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THE CRASH OF FLIGHT 592

Experts Call Chance of Attack Rare

Everglades: Alligators, poisonous snakes abound, but presence at polluted crash site is improbable. More likely to bite are deer flies, fire ants.

May 14, 1996|MIKE CLARY | SPECIAL TO THE TIMES

MIAMI — Hot, marshy and bristling with razor-edged saw grass, the Everglades present as forbidding a natural landscape as can be found in the United States. Indeed, this unique ecosystem is home to many thousands of alligators as well as poisonous water moccasins and pygmy rattlesnakes.

But despite the ominous presence of a police sharpshooter who rode the airboat Monday that shuttled searchers to the spot where ValuJet Flight 592 crashed, the chances of anyone in that area being bitten by a reptile are as remote as the location, according to scientists who work there.

"There are deer flies, which will bite and are annoying, but there aren't even any mosquitoes in the saw grass," said Ronald E. Hofstetter, a wetlands biologist who regularly leads his University of Miami students on wading trips into the area of Saturday's crash.

Despite the fact that decaying bodies could attract predators, Hofstetter dismissed the notion that alligators or snakes are likely to be in an area where a jetliner came down--slicked-over with jet fuel and churning with airboat traffic.

"A bigger danger," said Hofstetter, "would be fire ants along the levee" used as a staging area for the recovery effort. Fire ants, which are found everywhere in Florida, can give a painful bite.

What Florida Game and Fresh Water Fish Commission spokesman Jim Huffstodt called "some exaggerated reports of the threats by animals to rescuers" are just some of the confused and misleading rumors about the little-known Everglades that have circulated since the disaster.

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The vast Everglades ecosystem, which includes the 1.4 million acres of Everglades National Park, is not a jungle. Rather, it is a marsh covered by herbaceous vegetation and a shallow layer of fresh water that moves slowly southward over the Florida peninsula.

The Everglades are home to a huge variety of wading birds, deer, turtles, rabbits and other animals, including alligators and snakes.

But close, unwanted, encounters are rare.

"We have officers and biologists in that area all that time and in the 10 years I've been here, no one has ever been bitten by an alligator or a snake," Huffstodt said.

Scientists who study and regularly visit the Everglades also dismiss speculation that the bed of peat and black muck that seems to have swallowed the DC-9 could be anywhere near 40 or 50 feet deep, as has been reported.

"I don't see anything anywhere in that area with soils that thick," said Roy Sonenshein, hydrologist with the U.S. Geological Survey in Miami.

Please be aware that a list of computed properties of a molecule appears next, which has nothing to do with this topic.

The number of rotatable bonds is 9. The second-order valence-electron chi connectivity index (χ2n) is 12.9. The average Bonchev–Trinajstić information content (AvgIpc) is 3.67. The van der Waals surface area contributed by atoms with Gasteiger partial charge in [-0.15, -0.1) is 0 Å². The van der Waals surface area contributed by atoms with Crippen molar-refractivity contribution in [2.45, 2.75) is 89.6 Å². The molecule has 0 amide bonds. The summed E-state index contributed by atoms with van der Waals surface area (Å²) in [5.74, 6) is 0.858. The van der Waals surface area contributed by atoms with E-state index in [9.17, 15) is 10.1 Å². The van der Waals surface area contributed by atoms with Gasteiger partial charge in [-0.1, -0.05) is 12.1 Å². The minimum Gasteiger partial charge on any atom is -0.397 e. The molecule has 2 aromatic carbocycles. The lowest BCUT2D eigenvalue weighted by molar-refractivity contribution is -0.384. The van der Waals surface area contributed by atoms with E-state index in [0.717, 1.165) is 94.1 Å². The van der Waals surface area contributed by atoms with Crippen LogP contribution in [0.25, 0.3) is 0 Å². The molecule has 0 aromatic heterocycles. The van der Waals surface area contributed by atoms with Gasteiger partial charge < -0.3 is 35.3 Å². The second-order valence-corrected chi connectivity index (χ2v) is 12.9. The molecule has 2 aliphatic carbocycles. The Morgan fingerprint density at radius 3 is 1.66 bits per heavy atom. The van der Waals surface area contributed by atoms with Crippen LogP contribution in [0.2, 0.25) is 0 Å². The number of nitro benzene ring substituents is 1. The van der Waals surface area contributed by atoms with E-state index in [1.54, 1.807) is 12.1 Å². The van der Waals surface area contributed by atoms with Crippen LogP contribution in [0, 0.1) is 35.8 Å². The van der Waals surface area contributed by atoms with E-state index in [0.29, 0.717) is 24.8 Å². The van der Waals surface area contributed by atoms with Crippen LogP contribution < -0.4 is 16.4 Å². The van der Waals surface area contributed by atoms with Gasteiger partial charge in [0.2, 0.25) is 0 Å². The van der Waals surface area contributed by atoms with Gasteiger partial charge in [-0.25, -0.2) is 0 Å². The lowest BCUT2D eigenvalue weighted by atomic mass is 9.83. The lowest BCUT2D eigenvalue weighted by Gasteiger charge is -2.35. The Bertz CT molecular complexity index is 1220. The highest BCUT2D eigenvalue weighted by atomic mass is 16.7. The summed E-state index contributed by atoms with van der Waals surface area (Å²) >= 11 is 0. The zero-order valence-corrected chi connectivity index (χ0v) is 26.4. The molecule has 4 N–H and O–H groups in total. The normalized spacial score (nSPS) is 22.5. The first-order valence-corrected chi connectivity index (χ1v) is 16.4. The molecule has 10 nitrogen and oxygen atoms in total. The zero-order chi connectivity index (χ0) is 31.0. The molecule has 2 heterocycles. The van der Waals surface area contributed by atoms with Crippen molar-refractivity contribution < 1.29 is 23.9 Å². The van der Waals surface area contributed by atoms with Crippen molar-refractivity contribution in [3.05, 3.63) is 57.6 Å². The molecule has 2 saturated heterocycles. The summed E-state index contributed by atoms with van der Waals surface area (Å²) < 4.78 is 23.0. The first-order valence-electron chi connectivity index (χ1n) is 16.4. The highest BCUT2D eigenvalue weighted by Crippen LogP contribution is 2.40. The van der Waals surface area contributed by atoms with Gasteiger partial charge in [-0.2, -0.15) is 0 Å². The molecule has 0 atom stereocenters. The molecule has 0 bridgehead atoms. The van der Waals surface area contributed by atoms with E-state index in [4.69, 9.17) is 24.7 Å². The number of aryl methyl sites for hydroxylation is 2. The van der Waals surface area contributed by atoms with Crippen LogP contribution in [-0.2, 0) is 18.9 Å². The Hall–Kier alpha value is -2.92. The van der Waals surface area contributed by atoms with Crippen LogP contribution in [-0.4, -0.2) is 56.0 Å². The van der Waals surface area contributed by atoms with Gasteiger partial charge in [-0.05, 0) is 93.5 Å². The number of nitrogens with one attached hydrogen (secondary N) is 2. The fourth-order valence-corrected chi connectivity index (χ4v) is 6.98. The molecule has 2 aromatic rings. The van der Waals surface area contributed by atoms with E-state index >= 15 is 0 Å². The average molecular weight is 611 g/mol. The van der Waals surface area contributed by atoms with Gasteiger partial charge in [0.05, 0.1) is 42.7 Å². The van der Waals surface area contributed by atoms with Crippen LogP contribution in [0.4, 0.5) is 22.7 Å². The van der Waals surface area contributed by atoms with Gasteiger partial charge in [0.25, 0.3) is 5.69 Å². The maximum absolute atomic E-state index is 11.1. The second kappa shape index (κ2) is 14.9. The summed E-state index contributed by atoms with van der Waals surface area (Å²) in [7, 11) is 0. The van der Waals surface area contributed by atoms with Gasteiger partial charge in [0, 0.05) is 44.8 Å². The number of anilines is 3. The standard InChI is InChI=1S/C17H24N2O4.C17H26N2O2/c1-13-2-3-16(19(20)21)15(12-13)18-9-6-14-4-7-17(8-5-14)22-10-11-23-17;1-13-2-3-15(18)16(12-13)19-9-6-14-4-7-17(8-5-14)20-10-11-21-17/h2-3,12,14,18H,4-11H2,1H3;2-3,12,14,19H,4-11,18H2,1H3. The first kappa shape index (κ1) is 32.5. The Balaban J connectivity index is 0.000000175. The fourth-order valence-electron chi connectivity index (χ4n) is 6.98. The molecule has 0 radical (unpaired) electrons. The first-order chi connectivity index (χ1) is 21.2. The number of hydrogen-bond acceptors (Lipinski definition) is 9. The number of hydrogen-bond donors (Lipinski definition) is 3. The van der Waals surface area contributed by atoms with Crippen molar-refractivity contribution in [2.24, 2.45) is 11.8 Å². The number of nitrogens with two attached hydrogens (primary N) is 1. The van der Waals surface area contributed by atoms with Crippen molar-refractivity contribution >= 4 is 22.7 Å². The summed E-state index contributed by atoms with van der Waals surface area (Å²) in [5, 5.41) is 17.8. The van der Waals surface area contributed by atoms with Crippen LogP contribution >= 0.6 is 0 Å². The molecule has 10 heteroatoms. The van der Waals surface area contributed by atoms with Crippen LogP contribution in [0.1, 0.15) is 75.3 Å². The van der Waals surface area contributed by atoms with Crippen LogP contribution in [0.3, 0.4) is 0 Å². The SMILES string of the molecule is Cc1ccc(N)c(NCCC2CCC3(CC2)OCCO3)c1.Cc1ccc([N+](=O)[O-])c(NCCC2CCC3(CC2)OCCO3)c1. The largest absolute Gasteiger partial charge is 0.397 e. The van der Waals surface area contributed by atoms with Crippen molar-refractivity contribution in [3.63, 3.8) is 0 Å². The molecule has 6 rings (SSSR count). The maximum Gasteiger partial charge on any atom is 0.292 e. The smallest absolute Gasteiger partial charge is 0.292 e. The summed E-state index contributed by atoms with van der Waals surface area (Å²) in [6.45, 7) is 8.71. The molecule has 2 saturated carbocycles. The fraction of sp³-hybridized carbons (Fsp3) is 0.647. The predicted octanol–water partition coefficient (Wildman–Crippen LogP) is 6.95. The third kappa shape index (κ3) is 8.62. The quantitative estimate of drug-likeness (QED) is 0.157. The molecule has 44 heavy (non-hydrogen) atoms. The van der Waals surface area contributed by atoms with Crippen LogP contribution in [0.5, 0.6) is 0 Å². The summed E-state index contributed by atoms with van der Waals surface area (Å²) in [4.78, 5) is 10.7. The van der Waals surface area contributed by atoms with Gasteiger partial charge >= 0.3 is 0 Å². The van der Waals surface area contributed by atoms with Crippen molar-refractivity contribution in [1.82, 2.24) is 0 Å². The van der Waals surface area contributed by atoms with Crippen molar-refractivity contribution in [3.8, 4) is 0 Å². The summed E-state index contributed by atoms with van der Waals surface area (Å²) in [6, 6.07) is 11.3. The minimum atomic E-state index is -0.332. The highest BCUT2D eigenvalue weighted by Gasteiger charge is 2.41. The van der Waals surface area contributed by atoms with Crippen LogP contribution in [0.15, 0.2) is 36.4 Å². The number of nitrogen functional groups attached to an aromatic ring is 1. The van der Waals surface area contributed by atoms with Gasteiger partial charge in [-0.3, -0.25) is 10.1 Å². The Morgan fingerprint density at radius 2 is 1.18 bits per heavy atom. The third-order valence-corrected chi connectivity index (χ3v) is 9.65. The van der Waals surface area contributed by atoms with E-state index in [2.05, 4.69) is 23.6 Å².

Both Sonenshein and Hofstetter said the average thickness of peat--decaying vegetation that eventually becomes muck--throughout the Everglades is 3 to 5 feet, with occasional pockets up to 12 feet where the underlying limestone rock is pitted.

How, then, did the aircraft disappear?

Although federal officials may get a clear answer to that question with sonar equipment being brought in by the U.S. Navy, the fuselage and most of the wreckage is probably covered with peat and muck, but near the surface, Hofstetter guesses.

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"The plane might have impacted the peat, loosened it up and made it into a big bowl of mush, like a porridge," said Hofstetter. "So if someone steps in those areas, it's going to be deeper."

Despite misinformation about the Everglades, recovery of the crash victims and airplane debris does present enormous problems and real hazards. There is little firm footing, temperatures are above 90 degrees and some native reptiles can be threatening.

But as federal officials pointed out in briefings Monday, no alligators or snakes have been spotted in the immediate vicinity of the crash site.

"Alligators will run away from you," said Tony Zecca, chief of the Miccosukee Tribe's 18-officer police department. "The only time they go for you is when you try to feed them. Even the moccasins tend to go the other way."

"Of course," he added, "the stories about animals are part of the whole mystique of the Everglades."

Jet fuel which is still strongly in evidence in the area also would serve to keep away alligators, snakes and birds, including turkey vultures, which are also common, Hofstetter said.

As for the long-term environmental impact of the crash and fuel spill, Hofstetter said that there is likely to be none. "The 1972 crash [of an Eastern L-1011, in which 101 persons died] took place about three to five miles away, and there is no sign of it today," he said.

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